Scripps, Google Team Up to Update Ocean Application

“The original version of Google Ocean was a newly developed prototype map that had high resolution but also contained thousands of blunders,” Scripps geophysicist David Sandwell said in a Feb. 7 campus press release. 

Five UCSD undergraduate students from the physics department spent the past three years identifying and correcting the blunders, according to Sandwell.
     Google researchers used updated bathymetry gathered by the Scripps Institution of Oceanography. Bathymetry is the underwater equivalent to topography, a process that Scripps has been using to generate global bathymetric maps since 1994. 

“You can measure bathymetry in a variety of ways,” Sandwell said. “One way would be to use a multibeam echo sounders.”

Multibeam echo sounders are a type of sonar system. Sound waves are bounced off of the sea floor, at which point data returns to the surface, which helps researchers map out the shape of the sea floor.

The update includes more accurate imaging and mapping of certain ocean areas using multibeam data. Some of the data was collected during the last three decades using Scripps research vessels such as the Washington, Melville and Revelle. 

“Those are just three ships out of the global fleet,” Sandwell said. “Globally there might be 40 ships that have contributed data — Scripps has provided a large contribution.”

According to a YouTube video released by Google on Feb. 1, Google used satellite data for the update from both U.S. and European spacecrafts. Google also used shipboard sounding data from surveys carried out by over 40 different countries.According to the press release, UCSD undergraduate physics student Alexis Shakas processed all the U.S. multibeam data and then worked with Google researchers in order to update the bathymetric maps.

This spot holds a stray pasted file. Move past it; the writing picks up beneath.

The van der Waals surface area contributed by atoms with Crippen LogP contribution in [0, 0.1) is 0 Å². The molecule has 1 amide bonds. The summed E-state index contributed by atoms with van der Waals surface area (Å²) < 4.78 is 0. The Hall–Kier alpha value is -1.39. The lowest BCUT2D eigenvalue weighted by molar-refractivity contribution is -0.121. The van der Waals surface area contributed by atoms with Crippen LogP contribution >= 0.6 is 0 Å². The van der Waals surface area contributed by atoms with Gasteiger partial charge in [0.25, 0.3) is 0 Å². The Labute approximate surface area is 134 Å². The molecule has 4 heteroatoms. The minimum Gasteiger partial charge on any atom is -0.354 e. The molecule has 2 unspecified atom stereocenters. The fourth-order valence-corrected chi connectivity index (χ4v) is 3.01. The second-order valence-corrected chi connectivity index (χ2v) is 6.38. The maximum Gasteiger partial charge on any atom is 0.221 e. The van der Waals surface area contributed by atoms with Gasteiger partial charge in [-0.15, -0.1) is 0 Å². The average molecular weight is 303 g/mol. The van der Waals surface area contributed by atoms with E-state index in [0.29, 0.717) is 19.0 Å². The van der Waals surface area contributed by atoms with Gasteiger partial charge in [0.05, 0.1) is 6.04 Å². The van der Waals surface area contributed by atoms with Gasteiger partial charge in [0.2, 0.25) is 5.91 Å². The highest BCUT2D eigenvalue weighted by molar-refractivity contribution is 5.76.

Sandwell said that the update matches the sea floor map to the map that is used in the research community, giving researchers a more useful tool for planning expeditions to uncharted areas. 

A grid-like pattern on Google Ocean that appeared off of the north coast of Africa was mistakenly believed to be Atlantis. The updated program has since corrected this error.  

NOAA now confirms that the grid-like feature was caused by Google using numerous data sets that can cause an overlap of information. The updated Google Ocean has erased this feature from the ocean floor. According to the Feb. 7 UCSD press release, the next update will come later this year with the introduction of a new gravity model that has twice the accuracy of previous models.

Readers can contact Javier Armstrong at [email protected]


More to Discover
Donate to The UCSD Guardian
$2320
$500
Contributed
Our Goal

Your donation will support the student journalists at University of California, San Diego. Your contribution will allow us to purchase equipment, keep printing our papers, and cover our annual website hosting costs.

Donate to The UCSD Guardian
$2320
$500
Contributed
Our Goal